For what it's worth, Seattle Post- Intelligencer book critic John Marshall's review of Orphans was pretty embarrassing too. "Reading Charles D'Ambrosio's new essay collection is akin to watching a baseball player work his way through the minors, trying to find his swing, and then finally settling into the majors as a full-fledged slugger," Marshall began. "They [sic] may be some mighty strikeouts with Charlie at the bat, but the guy can really power some homers." (Is Marshall trying to be illiterate?) I probably don't need to tell you that reading Orphans is not at all like watching baseball. Or that Marshall's don't-get-all-smart-on-me tone was really obnoxious (when he wrote that D'Ambrosio quotes "such intellectual heavies as Czeslaw Milosz, Joseph Brodsky, Alfred Camus, Nietzsche & friends," he could only have been using that ampersand to be dismissive).
As with Coolican in the Seattle Times, the P-I's Marshall basically liked Orphans, but in a safe, bored, patronizing way. Marshall called it "a strong step forward." Coolican described it as "by no means perfect" but a "relief" from, you know, illiteracy. Both reviewers mentioned that some of the essays in Orphans first appeared long ago in The Stranger, but neither got around to mentioning that mainstream journalism, and the Seattle Times in particular, gets trashed in the book. (Might that make a book reviewer for a mainstream newspaper feel vaguely hostile? It might.)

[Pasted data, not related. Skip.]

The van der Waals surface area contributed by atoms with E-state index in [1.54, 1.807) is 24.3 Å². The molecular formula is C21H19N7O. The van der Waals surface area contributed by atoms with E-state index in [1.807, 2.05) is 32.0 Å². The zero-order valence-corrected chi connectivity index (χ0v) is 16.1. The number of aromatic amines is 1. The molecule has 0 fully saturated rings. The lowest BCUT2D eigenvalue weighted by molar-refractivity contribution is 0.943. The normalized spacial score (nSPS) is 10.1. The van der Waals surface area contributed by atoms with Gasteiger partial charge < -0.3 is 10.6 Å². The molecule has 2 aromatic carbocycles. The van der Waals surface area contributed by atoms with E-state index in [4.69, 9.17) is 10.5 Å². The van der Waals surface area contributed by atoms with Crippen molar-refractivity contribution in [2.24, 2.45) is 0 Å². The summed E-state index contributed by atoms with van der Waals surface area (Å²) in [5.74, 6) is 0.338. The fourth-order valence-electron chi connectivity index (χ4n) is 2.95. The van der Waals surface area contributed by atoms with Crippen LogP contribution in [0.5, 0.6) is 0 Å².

The reason I care about these reviews in the Times and the P-I--I don't think about either newspaper regularly--is that Orphans is a spectacular book that might not get much more attention. (Well, it got a positive review in Publisher's Weekly, but Orphans isn't going to be available in bookstores for several months, and then only in limited distribution. The only way to get a copy right now is to subscribe to the Clear Cut Press series, which you can do at www.clearcutpress.com.) Orphans is freakishly good, which might be why Coolican and Marshall seem slightly put off by it, slightly baffled. Orphans does for the Northwest what Joan Didion's essays did for California; it gives this place definition and legitimacy. Like Didion's, D'Ambrosio's essays are perspicacious, clean, and wrenching. They have the terrific gravity of great stories. They have life in them. They're heavy and fat and funny. They're good. They're hard to write about.